The Presentation of Jesus in the Temple; Right wing of triptych altarpiece of the Deposition by Peter Paul Rubens

Peter Paul Rubens

The Presentation of Jesus in the Temple; Right wing of triptych altarpiece of the Deposition, 1614, Oil on panel, Cathedral of Our Lady, Antwerp, The Netherlands, Erich Lessing / Art Resource, NY

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Coming for to Carry Me

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Shortly after the successful completion of his painting of the Raising of the Cross, in Antwerp’s Cathedral of Our Lady, Peter Paul Rubens was asked by the city’s Guild of Harquebusiers to create a complementary triptych altarpiece in the same cathedral. The subject was to be the descent of Christ’s body from ‘the Cross that carried the Lamb of the World’. Rubens, by his own account, expanded the theme to include the patron of the Guild, St Christopher, who in legend had also carried Christ, as well as other ‘carriers’ of the Saviour.

The central scene of the triptych is the Descent from the Cross. When the hinged shutters or 'wings' are open they show the Visitation and the Presentation in the Temple. When they are closed they show St Christopher on one wing and his hermit mentor on the other.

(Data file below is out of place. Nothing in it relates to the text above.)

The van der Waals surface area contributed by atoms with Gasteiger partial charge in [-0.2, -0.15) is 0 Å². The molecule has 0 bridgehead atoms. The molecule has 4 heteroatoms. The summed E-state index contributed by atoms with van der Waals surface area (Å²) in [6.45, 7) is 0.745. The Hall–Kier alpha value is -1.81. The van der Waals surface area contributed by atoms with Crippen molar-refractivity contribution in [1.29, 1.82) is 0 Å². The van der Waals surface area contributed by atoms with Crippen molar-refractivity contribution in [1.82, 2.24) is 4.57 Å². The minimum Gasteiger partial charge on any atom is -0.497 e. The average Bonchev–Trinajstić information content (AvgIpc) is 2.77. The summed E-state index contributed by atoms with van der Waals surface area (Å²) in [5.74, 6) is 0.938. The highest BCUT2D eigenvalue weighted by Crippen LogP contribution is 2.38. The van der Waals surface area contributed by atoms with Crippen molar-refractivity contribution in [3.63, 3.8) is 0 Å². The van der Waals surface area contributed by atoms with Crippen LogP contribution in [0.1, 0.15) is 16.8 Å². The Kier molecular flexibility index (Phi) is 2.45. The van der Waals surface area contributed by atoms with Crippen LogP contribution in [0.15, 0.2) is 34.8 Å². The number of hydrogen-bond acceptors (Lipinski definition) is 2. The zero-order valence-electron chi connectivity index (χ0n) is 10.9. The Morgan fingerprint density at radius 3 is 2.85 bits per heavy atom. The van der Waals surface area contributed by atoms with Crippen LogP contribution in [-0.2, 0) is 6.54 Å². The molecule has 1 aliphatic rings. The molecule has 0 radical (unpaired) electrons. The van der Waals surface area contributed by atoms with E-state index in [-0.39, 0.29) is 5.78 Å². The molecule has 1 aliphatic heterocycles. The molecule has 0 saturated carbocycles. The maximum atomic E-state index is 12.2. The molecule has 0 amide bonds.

The ‘carriers’ of Christ thus include the cross itself; those who removed his body from it; Mary his mother, bearing him in the womb at the Visitation; the sage Simeon, at the Presentation; and St Christopher, whose name means ‘Christ-bearer’.

In the Presentation scene, Mary has just presented the child to the aged Simeon. Her arms are still raised in the gesture of offering. Their position forms a counterpart to her raised arms in the central panel. (Though uniquely entrusted with the carrying of Christ, Mary must let him go at the end of his life as well as at the beginning—as Simeon foretold.)

Simeon holds the baby in his arms and raises his eyes to heaven. His robes are meant to evoke those of a Jewish priest, but they could equally be those of a bishop, and he wears on his head a camauro, a fur-trimmed red hat that by Rubens’s day was worn only by the Pope.

Joseph kneels at the feet of Simeon, carrying the two birds that would be sacrificed as a vicarious offering for Jesus as a first-born son (Leviticus 12:8; 5:11). The allusion to Jesus’s sacrifice on the cross, which replaces the Temple sacrifice, is apparent.

This privileged circle of Christ-carriers is not a closed one. By implication, it extends to all Christians, who bear Christ in their hearts (Ephesians 3:17; Romans 8:10) and who—foreshadowed by Solomon’s prototype—are now the living Temple of the Holy Spirit (1 Corinthians 3:16).



Viladesau, Richard. 2014. The Pathos of the Cross: The Passion of Christ in Theology and the Arts—The Baroque Era (New York: Oxford University Press)

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